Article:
Don’t Let Fear of Change Block Innovation

Don't Let Fear of Change Block InnovationThe question came up during a recent innovation training session about how to deal with the fear of change which can cripple efforts to introduce innovative business ideas into an organization.

One of the best ways to conquer this innovation roadblock is the widespread understanding and belief that an organization’s current path will be much worse without innovation. Think an organization’s impending financial collapse. As I paraquoted Butthead in a recent tweet, “For creating change, financial crises kick ass.”

If you don’t have a financial crisis to throw into the change mix, however, coupling an emotional appeal with legitimate customer and marketplace insights is a next best option to counteract the fear of change.

Which emotional appeals are best to use in pushing innovation? Here are five to consider:

  1. Excitement – What about a potential innovation-centered future is much more compelling personally and organizationally than the current state?
  2. Wonder – Are there elements of the future state which will make today’s reality pale in comparison?
  3. Safety – Can a new situation deliver levels of comfort and peace of mind unimaginable without substantial change?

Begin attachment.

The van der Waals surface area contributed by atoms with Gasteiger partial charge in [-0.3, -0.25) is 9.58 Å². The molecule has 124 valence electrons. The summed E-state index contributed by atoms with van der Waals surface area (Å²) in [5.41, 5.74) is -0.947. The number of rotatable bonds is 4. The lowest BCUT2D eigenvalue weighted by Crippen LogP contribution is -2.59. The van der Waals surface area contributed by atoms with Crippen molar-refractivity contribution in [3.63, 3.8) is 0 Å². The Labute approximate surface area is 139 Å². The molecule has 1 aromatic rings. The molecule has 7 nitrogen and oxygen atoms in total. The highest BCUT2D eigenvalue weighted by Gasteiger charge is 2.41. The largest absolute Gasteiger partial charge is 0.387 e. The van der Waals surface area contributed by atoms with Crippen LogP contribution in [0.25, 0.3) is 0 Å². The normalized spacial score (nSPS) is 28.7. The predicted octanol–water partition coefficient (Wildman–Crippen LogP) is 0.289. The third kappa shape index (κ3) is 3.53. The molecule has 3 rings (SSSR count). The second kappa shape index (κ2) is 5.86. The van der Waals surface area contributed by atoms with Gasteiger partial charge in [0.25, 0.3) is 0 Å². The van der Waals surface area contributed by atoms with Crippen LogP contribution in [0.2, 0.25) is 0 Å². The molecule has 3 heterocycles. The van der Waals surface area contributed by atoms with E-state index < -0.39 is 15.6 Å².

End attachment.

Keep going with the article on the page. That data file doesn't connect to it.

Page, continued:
4. Hopefulness – Will knowing more about what is to come create a motivating sense of anticipation for the results which follow near-term change?
  5. Ambition – Is there a brighter financial future awaiting those who make it through impending change and whatever pain it may bring?

Each of these emotional appeals can help drive successful organizational change strategy, but the important question is what strategies have worked for you to make change more palatable?

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Mike BrownMike Brown is an award-winning innovator in strategy, communications, and experience marketing. He authors the BrainzoomingTM blog, and serves as the company’s chief Catalyst. He wrote the ebook “Taking the NO Out of InNOvation” and is a frequent keynote presenter.

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No Comments

  1. Gail Severini on November 20, 2010 at 5:30 pm

    Great points Mike. Change Management can help reduce resistance and build engagement and commitment. The real ROI here is in the connection between strategic intent and delivery (credit Conner Partners) related to speed of adoption, proficiency and ultimate utilization (Prosci).

    We recently issued a white paper on this issue that may be of interest “Call to Action: Power innovation bandwidth with the 9 pistons of the Change Management engine”.

    It is available here .

  2. Wes Bleed on November 21, 2010 at 9:55 am

    All the more reason that we must communicate change; these are excellent motivating factors for helping people embrace change and perform at a higher level. The key is for leaders to hold out the carrot of “wonder” and “excitement” in order to take innovation/change to the next level.

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